One fourth to two thirds of ACL-injured knees have concomitant meniscal damage.[16] It seems that meniscus status is a critically important factor that may contribute to the progression of PTOA. Patients with meniscus tear are more likely to develop radiographic OA compared with patients with isolated ACL injury.[29] Damage to the meniscus decreases the capacity of the joint to attenuate energy. Besides, as a biologically active tissue, the meniscus may synthesize various soluble enzymes and inflammatory mediators in response to trophic trauma that may accelerate the degradation of adjacent cartilage.[3]

Notably, 80–90% of patients also show signs of subchondral bone (SB) injuries after ACL injury.[5] When bone marrow lesions are associated with the disruption of adjacent cortical bone and articular surface, they may result in osteocyte necrosis in the bone marrow, significant proteoglycan loss, chondrocyte injury, and matrix degeneration in the overlying cartilage. Subchondral damage is co-localized with bone remodeling, and the balance between bone resorption and formation is disturbed following ACL injury.[30,31] The alteration of SB mineralization may change the morphology of the SB plate, leading to abnormal mechanical loading on the articular cartilage.[31] These changes in the subchondral bone may initiate the progression to PTOA following ACL injury.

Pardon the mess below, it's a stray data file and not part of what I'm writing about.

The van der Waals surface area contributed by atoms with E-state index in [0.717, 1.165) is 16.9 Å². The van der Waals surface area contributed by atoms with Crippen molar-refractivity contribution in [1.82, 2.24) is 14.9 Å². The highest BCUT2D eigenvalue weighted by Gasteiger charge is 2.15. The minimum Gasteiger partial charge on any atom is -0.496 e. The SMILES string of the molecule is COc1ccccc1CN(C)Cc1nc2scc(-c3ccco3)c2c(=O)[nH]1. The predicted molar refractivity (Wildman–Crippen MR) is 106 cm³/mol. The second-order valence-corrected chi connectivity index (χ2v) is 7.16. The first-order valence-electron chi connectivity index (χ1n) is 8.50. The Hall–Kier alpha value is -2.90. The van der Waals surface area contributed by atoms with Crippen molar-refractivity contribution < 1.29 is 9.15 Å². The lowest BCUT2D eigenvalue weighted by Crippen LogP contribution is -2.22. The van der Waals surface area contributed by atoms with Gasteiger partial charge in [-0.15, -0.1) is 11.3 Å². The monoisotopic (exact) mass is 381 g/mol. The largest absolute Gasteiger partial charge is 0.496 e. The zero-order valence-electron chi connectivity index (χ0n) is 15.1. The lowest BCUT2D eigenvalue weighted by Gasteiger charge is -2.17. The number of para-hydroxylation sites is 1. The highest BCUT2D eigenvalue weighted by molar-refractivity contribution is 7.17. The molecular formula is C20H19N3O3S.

Biological Factors